Gendered Memories of War & Political Violence Conference
Updated: Jun 1, 2020
My trip to Istanbul marked a lot of firsts for me: first time to speak about my individual academic work at a conference, first time to travel abroad alone, first time at a binlingual conference, first time to represent my doctoral program and also speak with others about their work and their experiences in their departments.
The Gendered Memories of War and Political Violence conference was entirely organized b
y graduate students - quite impressive! With three full days of panels and four panels a day, there was no shortage of engaging presentations and conversation. The opening panel featured Arelene Avakian who spoke about the transmission of trauma and silences within the history of genocide. Avakian is the author of Lion Woman's Legacy: an American-Armenian Memoir, perhaps the only memoir addressing the Armenian genocide by a woman. Her presentation about her mother's memory of the genocide was quite powerful, even more so as an American citizen- a country that still does not recognize the Armenian genocide. Avakian also happens to be the founder of the Women and Gender Studies program at the University of Massachusetts Amherst.
My presentation was part of the "Whose Justice, Whose Peace?" panel on the first day. I presented my paper, "The Danger of the 'Women, Peace and Security' Framework: Absent LGBTQI Voices in the Gender Based Violence Conversation." While I've been thinking about the need for inclusion of LGBTQI voices in UN SCR 1325 indicators for some time, this was my first time to present my ideas to other scholars and as part of a panel. I made so many new connections while in Istanbul, both intellectually as well as personally. For example, for the first time I heard panelist Agnieszka Weseli talk about the forced prostitution in concentration camps and how this has become a part of a conversation about the forced labor of sex work during political conflicts. I also learned from my fellow panelist Ellen Gorris about the move to reconsider gender based violence as a form of torture as a way of reframing the conversation. I was fortunate enough to speak with one of the conference organizers, Ayse Gul Altinay, who was encouraging about my initial research.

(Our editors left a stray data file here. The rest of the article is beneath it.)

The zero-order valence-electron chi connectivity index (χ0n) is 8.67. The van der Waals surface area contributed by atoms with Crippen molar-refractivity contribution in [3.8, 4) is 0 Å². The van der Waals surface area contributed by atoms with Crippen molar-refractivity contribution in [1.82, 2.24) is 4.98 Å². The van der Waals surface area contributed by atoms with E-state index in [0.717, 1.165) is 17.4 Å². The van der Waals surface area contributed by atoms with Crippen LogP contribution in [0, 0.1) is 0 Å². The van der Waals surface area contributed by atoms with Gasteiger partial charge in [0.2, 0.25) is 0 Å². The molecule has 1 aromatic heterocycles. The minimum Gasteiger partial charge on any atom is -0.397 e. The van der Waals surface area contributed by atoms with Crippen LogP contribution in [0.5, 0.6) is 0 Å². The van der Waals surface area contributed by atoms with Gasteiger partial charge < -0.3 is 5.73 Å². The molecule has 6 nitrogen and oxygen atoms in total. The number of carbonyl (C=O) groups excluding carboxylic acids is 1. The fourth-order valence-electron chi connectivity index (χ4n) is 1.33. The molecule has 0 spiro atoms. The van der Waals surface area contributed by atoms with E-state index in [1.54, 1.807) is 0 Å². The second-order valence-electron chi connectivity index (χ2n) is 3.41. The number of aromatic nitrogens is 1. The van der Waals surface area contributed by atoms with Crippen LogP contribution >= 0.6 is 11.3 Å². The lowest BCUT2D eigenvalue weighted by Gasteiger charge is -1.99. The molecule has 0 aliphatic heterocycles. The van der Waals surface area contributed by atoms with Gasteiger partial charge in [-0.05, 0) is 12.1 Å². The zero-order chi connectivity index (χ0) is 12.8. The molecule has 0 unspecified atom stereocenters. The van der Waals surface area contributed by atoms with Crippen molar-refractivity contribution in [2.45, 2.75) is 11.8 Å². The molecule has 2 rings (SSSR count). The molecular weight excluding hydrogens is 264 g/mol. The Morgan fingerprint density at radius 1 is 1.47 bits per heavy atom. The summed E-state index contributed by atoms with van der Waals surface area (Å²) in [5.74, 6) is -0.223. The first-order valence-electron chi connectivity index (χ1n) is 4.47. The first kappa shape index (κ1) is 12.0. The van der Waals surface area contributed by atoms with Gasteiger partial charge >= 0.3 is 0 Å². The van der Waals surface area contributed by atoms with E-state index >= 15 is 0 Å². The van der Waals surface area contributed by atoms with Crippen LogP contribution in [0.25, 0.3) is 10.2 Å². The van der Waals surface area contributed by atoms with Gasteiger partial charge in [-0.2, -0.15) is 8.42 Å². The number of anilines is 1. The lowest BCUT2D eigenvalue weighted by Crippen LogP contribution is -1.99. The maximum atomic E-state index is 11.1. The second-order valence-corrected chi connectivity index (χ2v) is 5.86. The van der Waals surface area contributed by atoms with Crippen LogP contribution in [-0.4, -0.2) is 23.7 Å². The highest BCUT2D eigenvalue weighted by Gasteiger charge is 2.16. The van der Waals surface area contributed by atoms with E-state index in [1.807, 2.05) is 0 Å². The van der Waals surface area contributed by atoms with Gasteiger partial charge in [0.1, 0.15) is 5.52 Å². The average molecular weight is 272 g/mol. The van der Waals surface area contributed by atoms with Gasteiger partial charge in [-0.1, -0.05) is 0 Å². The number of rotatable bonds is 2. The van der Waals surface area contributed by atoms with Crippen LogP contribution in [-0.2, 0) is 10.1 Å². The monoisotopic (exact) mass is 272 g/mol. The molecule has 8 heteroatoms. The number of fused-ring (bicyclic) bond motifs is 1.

It's a joy to meet scholars a continent away and still be able to discuss feminist international relations theory through the same texts we've all read! While I know the feminist security studies world is a small one, I was reassured of this when spending time with Lydia Cole and discussing our research together. I look forward to the opportunity to attend conferences of this nature in the future. Next year's ISA in New Orleans seems like a very promising opportunity to network internationally with fellow feminist academics.
I should note I simply wouldn't have been able to attend this conference without the substantial financial contribution to my travel fees from the University of Massachusetts Boston Office of International and Transnational Affairs so I'm forever grateful for the opportunity their grant afforded me as a first doctoral year student.